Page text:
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# Stock Chart Trading: Risk Reward Ratio

Before this, we’ve spoken about the basics of trading, such as simple chart patterns you can refer to while confirming your trade, indicators such as volume, moving average, relative strength index, MACD, Bollinger Bands, and Fibonacci Retracement. Apart from these indicators, there are a few more that you might want to learn, but before we get to that, let’s look at one of the key deciding factors of whether you should proceed with the trade or not — and we’ll make it really simple.

## What is the Risk Reward Ratio?

The Risk Reward Ratio (RRR) simply tells you how much risk are you taking for how much reward — are you taking a big risk for small crumbs? Are you taking a small risk while looking at huge gains? Or is it a proportionate size of risk and reward? All of this will weigh on your decision.

Mind you, it DOES NOT tell you how risky your trade is in the sense of how likely it will fail, but rather, it tells you how risky it is in the sense of how much you are willing to let go to earn that much.

## How to Calculate the Risk Reward Ratio?

While placing a trade, there are a few price levels that you’ll need to be aware of:

• Entry: This is the price where you buy.
• Target: This is the price that you expect/hope it will reach for you to take a profit.
• Stop loss: This is the price level where you decide it’s going south and it’s time to pull out from the trade.
The formula is as follows:
Risk reward ratio = (Target — Entry) / (Entry — Stop loss)

Let’s try it out!

Say, a stock has the following:
• Entry: \$100
• Target: \$105
• Stop loss: \$97

Now, just put it in the formula below:

Risk reward ratio = (Target — Entry) / (Entry — Stop loss)
Risk reward ratio = (105–100) / (100–97)
Risk reward ratio = 1.67

Cool… so what? What does that \$1.67 indicate?

It shows that for every \$1 you risk; you are looking at a \$1.67 gain.

## How to Determine If the Risk Reward Ratio is Good or Bad?

Well… that depends on your individual preference, but we know that some of you might not have any experience yet, so it’s hard to tell. So, here are a few common ‘rules’ that traders usually use.

If you are a risky trader, a ratio of \$1 is enough for you to say yes to the trade. If you are active, but not too much of a risk-taker, a \$1.5 ratio is good enough, while some people who are very profit-oriented will look at \$2 as a trade worth doing.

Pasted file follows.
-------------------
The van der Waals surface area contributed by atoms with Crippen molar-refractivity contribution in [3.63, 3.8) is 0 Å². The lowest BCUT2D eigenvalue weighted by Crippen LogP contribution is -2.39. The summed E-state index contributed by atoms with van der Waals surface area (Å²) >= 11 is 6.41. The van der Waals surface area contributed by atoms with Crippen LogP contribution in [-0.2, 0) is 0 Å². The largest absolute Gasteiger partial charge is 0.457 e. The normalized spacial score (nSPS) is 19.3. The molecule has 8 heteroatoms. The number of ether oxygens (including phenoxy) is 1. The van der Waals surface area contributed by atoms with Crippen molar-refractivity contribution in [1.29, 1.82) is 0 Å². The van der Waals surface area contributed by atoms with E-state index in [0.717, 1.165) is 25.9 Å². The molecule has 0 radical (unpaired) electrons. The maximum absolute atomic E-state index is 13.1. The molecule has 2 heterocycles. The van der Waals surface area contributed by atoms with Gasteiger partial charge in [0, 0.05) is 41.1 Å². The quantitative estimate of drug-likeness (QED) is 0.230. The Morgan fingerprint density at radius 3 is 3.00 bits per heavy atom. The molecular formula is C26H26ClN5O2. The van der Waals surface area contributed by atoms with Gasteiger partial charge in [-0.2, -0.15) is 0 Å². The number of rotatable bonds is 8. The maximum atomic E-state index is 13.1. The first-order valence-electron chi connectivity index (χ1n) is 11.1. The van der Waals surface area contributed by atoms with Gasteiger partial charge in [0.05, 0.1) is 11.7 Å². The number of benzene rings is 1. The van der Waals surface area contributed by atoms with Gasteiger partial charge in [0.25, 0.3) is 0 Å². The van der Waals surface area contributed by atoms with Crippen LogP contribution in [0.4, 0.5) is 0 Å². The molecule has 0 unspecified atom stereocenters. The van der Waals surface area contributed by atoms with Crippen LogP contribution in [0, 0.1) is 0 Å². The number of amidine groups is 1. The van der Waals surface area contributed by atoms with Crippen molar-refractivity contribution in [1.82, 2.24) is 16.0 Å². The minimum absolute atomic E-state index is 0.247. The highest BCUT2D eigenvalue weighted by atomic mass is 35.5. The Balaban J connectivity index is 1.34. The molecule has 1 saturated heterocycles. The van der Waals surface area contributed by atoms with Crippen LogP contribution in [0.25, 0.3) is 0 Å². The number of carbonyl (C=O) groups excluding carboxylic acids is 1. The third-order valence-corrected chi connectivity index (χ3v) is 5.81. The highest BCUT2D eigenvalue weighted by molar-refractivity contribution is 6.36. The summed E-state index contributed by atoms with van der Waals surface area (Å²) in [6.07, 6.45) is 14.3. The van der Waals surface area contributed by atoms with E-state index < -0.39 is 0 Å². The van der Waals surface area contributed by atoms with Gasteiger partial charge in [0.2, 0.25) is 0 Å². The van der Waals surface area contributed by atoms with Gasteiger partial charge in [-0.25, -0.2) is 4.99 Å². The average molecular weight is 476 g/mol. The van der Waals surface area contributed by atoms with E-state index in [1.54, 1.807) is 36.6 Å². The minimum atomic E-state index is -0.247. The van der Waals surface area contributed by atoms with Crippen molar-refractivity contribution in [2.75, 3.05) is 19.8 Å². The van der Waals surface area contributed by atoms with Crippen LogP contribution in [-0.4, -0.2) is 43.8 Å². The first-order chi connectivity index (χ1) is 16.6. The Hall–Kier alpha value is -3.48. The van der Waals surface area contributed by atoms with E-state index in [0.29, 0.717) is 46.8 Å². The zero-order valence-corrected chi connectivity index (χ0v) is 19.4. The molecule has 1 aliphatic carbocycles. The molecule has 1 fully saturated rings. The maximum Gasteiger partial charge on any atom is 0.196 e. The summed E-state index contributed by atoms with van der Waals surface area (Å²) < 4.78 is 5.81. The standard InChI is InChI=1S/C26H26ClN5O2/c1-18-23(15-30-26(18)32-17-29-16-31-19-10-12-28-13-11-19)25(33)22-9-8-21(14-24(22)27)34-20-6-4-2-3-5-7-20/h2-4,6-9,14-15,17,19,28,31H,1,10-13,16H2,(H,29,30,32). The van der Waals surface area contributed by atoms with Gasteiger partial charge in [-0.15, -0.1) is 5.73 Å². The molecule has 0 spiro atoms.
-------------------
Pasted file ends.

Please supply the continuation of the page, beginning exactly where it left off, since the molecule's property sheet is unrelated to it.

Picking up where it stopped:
## How to trade using the Risk Reward Ratio?

The RRR acts as the final filter to tell you whether the trade is worth it. After you have looked at the chart, the patterns, the indicators, and all — if you decide that the stock might be a good trade — i.e., there is a high chance of success, the RRR will act as the tool that tells you if it’s worth the chance or not.

Like it or not, even if everything seems to go well with the indicators, like, every single indicator telling you to buy, you must entertain even the tiniest chance that it might not work out. Trading is a game of risk; you can’t escape it!

#### What can you do?

First, set your risk tolerance, now that will depend on your own style. How much risk are you willing to take for how much reward — we can’t decide that for you.

Say, you like to play it moderately, so \$1.5 is good enough for you. Now, if you see that the ratio is below \$1.5, regardless of how good the indicators are, you’re advised to just move along and look for stocks that fit your appetite.

## Bottom line

• The RRR is a concept used by traders to assess the potential profitability and risk associated with a trade or investment.
• It quantitatively measures the relationship between the amount of money at risk (the risk) and the potential gain (the reward).
• The formula is: Risk reward ratio = (Target — Entry) / (Entry — Stop loss)
• Traders often look for trades with a higher potential reward compared to the risk involved.
• Traders often seek a balance between risk and reward that aligns with their trading strategy and risk appetite.
• If the RRR is less than 1:1, it implies that the potential loss is greater than the potential gain. This ratio is generally considered unfavorable, as it indicates that the trader stands to lose more than they can potentially gain.
• The RRR does not tell you how likely is the trade to fail, but rather — if it fails, how big of a loss it will be compared to the potential gain.

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